span}“What’s Worth Keeping,” a novel about the journey after cancer.

For Wenatchee writer Kaya McLaren, there was unseen pain that followed overcoming death, something she did not expect.

McLaren, a writer and teacher at Foothills Middle School, released her latest novel, “What’s Worth Keeping,” Jan. 19. Much of the book was inspired by McLaren’s own experiences fighting breast cancer.

She covers topics such as survivors guilt, trauma and recovery. It’s a journey following three main characters — Amy, Paul and Carly — as they navigate life in the aftermath of a medical crisis.


Kaya McLaren

Characters in the book go through the same situations McLaren went through during her recovery. Each of them “are part of me,” she said.

One of the stories McLaren put from her own life into the novel is about when she first found out she had a genetic mutation, one that would eventually lead to cancer.

“I never really liked pink, but I really hated pink when I got breast cancer,” she said, while reflecting back on when she first heard news of the mutation. The pink ribbon is the symbol of Breast Cancer Awareness Month.

For a while, life post-cancer felt like it had been wrecked in the process of saving it, she said. It took a while to get bearings.

The novel is ultimately very hopeful, she said.

Part of the reason for writing this book, she said, is to help people understand what their friends are going through. McLaren said she also hopes the novel can aid people in healing trauma and getting back out into life.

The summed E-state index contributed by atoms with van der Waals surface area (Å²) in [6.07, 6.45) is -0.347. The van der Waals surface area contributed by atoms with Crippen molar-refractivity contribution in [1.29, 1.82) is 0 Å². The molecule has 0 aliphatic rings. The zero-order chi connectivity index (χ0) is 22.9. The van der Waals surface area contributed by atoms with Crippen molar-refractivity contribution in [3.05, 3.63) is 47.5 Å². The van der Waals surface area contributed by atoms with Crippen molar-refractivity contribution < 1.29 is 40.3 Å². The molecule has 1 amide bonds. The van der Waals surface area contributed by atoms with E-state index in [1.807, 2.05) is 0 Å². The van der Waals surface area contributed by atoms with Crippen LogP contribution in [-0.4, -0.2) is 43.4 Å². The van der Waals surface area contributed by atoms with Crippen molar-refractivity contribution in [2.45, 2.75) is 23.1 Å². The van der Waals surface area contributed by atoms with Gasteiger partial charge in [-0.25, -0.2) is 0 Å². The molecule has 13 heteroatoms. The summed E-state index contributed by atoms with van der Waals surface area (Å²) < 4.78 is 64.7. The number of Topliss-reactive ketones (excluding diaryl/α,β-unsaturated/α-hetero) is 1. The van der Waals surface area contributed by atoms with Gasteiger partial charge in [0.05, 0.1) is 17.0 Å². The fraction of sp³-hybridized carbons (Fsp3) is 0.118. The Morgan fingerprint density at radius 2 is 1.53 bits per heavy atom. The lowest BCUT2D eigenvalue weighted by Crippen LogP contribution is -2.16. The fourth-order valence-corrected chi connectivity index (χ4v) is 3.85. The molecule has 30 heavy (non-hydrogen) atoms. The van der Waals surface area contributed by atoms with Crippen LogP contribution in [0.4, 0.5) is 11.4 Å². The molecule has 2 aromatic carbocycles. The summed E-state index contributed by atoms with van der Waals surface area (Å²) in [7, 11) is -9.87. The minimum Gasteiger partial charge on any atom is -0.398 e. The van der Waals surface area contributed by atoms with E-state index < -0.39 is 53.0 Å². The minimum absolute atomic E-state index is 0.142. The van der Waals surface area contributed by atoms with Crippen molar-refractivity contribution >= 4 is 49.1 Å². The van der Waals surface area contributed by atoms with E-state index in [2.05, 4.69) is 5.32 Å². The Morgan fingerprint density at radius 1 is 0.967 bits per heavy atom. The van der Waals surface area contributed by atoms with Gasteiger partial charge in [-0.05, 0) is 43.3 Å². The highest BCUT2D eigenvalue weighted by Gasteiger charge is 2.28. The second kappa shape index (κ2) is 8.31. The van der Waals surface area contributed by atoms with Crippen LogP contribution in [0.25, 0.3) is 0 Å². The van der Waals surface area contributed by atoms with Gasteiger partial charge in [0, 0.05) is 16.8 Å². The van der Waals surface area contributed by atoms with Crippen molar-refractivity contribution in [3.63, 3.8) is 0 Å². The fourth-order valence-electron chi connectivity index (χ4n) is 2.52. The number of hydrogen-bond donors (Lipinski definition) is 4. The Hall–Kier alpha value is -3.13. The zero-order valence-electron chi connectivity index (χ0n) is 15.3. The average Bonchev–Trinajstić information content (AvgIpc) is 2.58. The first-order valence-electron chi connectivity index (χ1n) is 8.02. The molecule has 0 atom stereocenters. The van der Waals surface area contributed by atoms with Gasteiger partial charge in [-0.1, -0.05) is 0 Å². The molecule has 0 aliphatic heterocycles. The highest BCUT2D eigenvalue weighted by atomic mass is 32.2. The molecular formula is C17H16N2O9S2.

“That experience of almost dying can leave us with a great fear of dying; and then, that fear of dying can easily slip into a fear of living,” she said.

This book is about the moment after cancer, when “all of the trauma catches up” and summoning the courage to live fully again, she said.

“When we’re in turmoil, our mind is like a pond that’s full of ripples and waves like the Columbia River on a windy day,” she said, adding, “sometimes we have to step back and just allow our mind to calm.”

Characters in the novel do just that — find a way of stepping back, seeking comfort and being fully present, she said.

McLaren dedicated the book to the “amazing souls” working at Confluence Health who helped her through chemotherapy treatment.

McLaren noted, given the heavy weight of topics covered, that her book is not meant to be read by children. Those interested in reading “What’s Worth Keeping” can purchase it locally online at, as well as at various online retailers.

Luke Hollister: 665-1172 or

on Twitter @lukeholli